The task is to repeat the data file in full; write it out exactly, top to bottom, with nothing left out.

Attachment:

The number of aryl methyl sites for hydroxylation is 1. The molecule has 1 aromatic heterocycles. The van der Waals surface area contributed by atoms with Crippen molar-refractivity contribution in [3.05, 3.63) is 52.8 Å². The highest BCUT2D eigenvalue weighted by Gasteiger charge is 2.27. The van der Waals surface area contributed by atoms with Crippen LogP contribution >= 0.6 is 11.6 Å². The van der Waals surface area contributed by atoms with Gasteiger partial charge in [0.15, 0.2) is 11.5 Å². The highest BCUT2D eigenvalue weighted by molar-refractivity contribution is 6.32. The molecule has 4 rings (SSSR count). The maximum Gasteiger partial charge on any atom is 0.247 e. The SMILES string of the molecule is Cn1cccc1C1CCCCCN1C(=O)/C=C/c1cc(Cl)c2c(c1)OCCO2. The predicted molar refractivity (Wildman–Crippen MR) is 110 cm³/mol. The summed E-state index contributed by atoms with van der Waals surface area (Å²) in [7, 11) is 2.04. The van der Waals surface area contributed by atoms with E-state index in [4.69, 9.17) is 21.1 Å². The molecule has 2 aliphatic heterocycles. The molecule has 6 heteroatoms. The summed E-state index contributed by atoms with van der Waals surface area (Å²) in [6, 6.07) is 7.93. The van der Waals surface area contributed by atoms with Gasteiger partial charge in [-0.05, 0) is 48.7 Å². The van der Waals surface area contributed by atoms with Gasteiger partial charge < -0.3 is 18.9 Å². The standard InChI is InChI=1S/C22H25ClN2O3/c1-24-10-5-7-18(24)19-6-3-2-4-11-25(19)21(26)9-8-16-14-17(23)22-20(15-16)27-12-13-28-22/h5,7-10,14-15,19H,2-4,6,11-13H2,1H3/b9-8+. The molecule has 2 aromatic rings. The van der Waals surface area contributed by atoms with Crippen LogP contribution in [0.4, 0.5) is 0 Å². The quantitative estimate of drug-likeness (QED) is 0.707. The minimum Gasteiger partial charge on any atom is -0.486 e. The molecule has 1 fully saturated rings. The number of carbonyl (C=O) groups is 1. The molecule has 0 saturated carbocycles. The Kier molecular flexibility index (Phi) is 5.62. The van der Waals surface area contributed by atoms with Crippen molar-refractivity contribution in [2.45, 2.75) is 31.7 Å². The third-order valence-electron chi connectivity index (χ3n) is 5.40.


The number of aryl methyl sites for hydroxylation is 1. The molecule has 1 aromatic heterocycles. The van der Waals surface area contributed by atoms with Crippen molar-refractivity contribution in [3.05, 3.63) is 52.8 Å². The highest BCUT2D eigenvalue weighted by Gasteiger charge is 2.27. The van der Waals surface area contributed by atoms with Crippen LogP contribution >= 0.6 is 11.6 Å². The van der Waals surface area contributed by atoms with Gasteiger partial charge in [0.15, 0.2) is 11.5 Å². The highest BCUT2D eigenvalue weighted by molar-refractivity contribution is 6.32. The molecule has 4 rings (SSSR count). The maximum Gasteiger partial charge on any atom is 0.247 e. The SMILES string of the molecule is Cn1cccc1C1CCCCCN1C(=O)/C=C/c1cc(Cl)c2c(c1)OCCO2. The predicted molar refractivity (Wildman–Crippen MR) is 110 cm³/mol. The summed E-state index contributed by atoms with van der Waals surface area (Å²) in [7, 11) is 2.04. The van der Waals surface area contributed by atoms with E-state index in [4.69, 9.17) is 21.1 Å². The molecule has 2 aliphatic heterocycles. The molecule has 6 heteroatoms. The summed E-state index contributed by atoms with van der Waals surface area (Å²) in [6, 6.07) is 7.93. The van der Waals surface area contributed by atoms with Gasteiger partial charge in [-0.05, 0) is 48.7 Å². The van der Waals surface area contributed by atoms with Gasteiger partial charge < -0.3 is 18.9 Å². The standard InChI is InChI=1S/C22H25ClN2O3/c1-24-10-5-7-18(24)19-6-3-2-4-11-25(19)21(26)9-8-16-14-17(23)22-20(15-16)27-12-13-28-22/h5,7-10,14-15,19H,2-4,6,11-13H2,1H3/b9-8+. The molecule has 2 aromatic rings. The van der Waals surface area contributed by atoms with Crippen LogP contribution in [0.4, 0.5) is 0 Å². The quantitative estimate of drug-likeness (QED) is 0.707. The minimum Gasteiger partial charge on any atom is -0.486 e. The molecule has 1 fully saturated rings. The number of carbonyl (C=O) groups is 1. The molecule has 0 saturated carbocycles. The Kier molecular flexibility index (Phi) is 5.62. The van der Waals surface area contributed by atoms with Crippen molar-refractivity contribution in [2.45, 2.75) is 31.7 Å². The third-order valence-electron chi connectivity index (χ3n) is 5.40.